A booming housing market – helped by government incentives – is forcing housing associations to cut back on their plans to enter the private rented sector.
In London and the south east, the impact of the Help to Buy scheme means house prices are rising, and there is greater demand from buyers who can now get on the housing ladder with a minimal deposit.
As a result, several housing associations are cutting back on their private rented aspirations. Affinity Sutton has abandoned plans to build hundreds of homes a year for private rent, reports Inside Housing. Notting Hill Housing Trust and the Guinness Partnership are also reportedly scaling back plans in a marketplace where building to sell can give them a better short term return, than building to rent.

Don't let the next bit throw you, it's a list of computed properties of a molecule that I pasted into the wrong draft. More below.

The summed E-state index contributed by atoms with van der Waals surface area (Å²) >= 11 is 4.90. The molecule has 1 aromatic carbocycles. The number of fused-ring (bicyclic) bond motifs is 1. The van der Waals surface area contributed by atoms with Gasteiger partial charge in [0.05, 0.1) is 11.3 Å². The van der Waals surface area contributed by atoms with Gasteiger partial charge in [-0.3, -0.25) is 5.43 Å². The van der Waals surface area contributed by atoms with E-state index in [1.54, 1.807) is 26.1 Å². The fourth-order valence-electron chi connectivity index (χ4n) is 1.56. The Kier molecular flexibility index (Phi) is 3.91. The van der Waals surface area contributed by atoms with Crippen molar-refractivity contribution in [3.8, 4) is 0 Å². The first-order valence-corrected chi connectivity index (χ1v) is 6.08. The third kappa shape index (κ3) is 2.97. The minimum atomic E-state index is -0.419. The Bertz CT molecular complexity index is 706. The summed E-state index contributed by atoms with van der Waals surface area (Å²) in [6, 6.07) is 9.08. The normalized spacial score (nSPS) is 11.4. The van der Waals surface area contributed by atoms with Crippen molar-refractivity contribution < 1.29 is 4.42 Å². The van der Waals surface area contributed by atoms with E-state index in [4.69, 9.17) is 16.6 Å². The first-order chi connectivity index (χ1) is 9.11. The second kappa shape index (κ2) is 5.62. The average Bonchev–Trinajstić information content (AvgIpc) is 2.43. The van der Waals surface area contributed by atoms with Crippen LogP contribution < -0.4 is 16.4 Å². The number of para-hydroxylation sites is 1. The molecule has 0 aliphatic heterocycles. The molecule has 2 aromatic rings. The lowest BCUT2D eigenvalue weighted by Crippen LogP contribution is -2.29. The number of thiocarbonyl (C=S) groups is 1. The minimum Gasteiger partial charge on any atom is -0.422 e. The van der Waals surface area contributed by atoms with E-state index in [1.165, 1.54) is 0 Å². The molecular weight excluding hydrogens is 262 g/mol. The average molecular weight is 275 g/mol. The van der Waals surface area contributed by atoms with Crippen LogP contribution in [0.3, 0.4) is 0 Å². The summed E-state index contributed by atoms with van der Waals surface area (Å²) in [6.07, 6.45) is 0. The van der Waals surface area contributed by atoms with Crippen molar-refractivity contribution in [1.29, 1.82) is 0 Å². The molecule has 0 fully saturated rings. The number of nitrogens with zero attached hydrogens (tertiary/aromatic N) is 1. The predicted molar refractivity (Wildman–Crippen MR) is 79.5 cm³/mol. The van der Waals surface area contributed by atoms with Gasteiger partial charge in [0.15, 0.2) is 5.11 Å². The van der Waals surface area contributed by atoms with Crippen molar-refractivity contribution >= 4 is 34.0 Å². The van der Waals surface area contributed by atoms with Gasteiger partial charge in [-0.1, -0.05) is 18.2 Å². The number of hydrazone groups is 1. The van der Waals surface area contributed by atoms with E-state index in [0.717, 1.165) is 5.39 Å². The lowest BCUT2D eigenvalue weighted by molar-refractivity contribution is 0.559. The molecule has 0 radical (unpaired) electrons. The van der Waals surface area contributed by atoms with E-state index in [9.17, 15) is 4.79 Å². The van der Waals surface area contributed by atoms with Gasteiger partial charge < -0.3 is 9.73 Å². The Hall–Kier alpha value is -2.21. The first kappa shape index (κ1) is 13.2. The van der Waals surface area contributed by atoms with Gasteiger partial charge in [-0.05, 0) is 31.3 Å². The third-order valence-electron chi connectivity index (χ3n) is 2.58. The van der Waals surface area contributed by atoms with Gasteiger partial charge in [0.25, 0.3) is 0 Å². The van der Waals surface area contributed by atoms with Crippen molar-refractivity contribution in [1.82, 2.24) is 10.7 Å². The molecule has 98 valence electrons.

The news is a setback, as last year nine housing associations bid successfully for funds under another government initiative to boost the housing market, Build to Rent. But house prices are rising, and busy builders are hiking construction costs, while land values are strengthening – all making the quick buck of a sale look more attractive.
Keith Exford, the chief executive of Affinity Sutton told Inside Housing: “We took the decision at the beginning of the year that returns on PRS are just not big enough given the risks involved.”
However, not everyone is focused on the short term, it seems. In the last week, Fizzy Living, the private rented company of the Thames Valley Housing Association, agreed a £200 million cash injection from the Abu Dhabi Investment Authority, specifically to invest long term in growing a portfolio of private rented homes in the UK.